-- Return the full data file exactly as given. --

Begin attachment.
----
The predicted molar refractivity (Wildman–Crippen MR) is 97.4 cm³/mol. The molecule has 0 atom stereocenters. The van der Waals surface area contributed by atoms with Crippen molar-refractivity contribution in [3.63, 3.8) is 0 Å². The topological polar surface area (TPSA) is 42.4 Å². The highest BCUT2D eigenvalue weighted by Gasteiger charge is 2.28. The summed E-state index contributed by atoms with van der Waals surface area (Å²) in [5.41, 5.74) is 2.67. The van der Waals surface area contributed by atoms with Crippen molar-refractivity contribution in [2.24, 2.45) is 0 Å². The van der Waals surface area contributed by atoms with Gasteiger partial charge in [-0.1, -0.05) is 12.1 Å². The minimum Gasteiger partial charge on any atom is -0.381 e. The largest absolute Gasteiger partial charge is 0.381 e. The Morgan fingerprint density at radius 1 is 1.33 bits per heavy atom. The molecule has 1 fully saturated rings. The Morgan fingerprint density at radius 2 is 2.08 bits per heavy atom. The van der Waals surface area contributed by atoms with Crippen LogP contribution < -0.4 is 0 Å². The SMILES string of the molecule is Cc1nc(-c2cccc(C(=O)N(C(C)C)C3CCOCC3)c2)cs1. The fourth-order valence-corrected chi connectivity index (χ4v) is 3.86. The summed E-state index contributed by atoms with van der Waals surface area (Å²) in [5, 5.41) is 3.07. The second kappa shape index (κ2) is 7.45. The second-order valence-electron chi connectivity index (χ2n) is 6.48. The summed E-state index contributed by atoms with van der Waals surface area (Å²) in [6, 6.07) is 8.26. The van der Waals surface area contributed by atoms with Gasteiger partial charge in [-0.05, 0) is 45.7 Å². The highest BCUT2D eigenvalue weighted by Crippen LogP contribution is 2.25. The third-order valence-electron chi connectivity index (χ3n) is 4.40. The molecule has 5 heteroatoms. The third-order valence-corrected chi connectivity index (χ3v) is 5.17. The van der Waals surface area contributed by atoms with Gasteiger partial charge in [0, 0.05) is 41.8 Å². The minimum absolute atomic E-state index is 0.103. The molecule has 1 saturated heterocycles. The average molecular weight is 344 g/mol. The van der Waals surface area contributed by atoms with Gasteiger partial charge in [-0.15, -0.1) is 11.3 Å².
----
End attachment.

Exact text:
The predicted molar refractivity (Wildman–Crippen MR) is 97.4 cm³/mol. The molecule has 0 atom stereocenters. The van der Waals surface area contributed by atoms with Crippen molar-refractivity contribution in [3.63, 3.8) is 0 Å². The topological polar surface area (TPSA) is 42.4 Å². The highest BCUT2D eigenvalue weighted by Gasteiger charge is 2.28. The summed E-state index contributed by atoms with van der Waals surface area (Å²) in [5.41, 5.74) is 2.67. The van der Waals surface area contributed by atoms with Crippen molar-refractivity contribution in [2.24, 2.45) is 0 Å². The van der Waals surface area contributed by atoms with Gasteiger partial charge in [-0.1, -0.05) is 12.1 Å². The minimum Gasteiger partial charge on any atom is -0.381 e. The largest absolute Gasteiger partial charge is 0.381 e. The Morgan fingerprint density at radius 1 is 1.33 bits per heavy atom. The molecule has 1 fully saturated rings. The Morgan fingerprint density at radius 2 is 2.08 bits per heavy atom. The van der Waals surface area contributed by atoms with Crippen LogP contribution < -0.4 is 0 Å². The SMILES string of the molecule is Cc1nc(-c2cccc(C(=O)N(C(C)C)C3CCOCC3)c2)cs1. The fourth-order valence-corrected chi connectivity index (χ4v) is 3.86. The summed E-state index contributed by atoms with van der Waals surface area (Å²) in [5, 5.41) is 3.07. The second kappa shape index (κ2) is 7.45. The second-order valence-electron chi connectivity index (χ2n) is 6.48. The summed E-state index contributed by atoms with van der Waals surface area (Å²) in [6, 6.07) is 8.26. The van der Waals surface area contributed by atoms with Gasteiger partial charge in [-0.05, 0) is 45.7 Å². The highest BCUT2D eigenvalue weighted by Crippen LogP contribution is 2.25. The third-order valence-electron chi connectivity index (χ3n) is 4.40. The molecule has 5 heteroatoms. The third-order valence-corrected chi connectivity index (χ3v) is 5.17. The van der Waals surface area contributed by atoms with Gasteiger partial charge in [0, 0.05) is 41.8 Å². The minimum absolute atomic E-state index is 0.103. The molecule has 1 saturated heterocycles. The average molecular weight is 344 g/mol. The van der Waals surface area contributed by atoms with Gasteiger partial charge in [-0.15, -0.1) is 11.3 Å².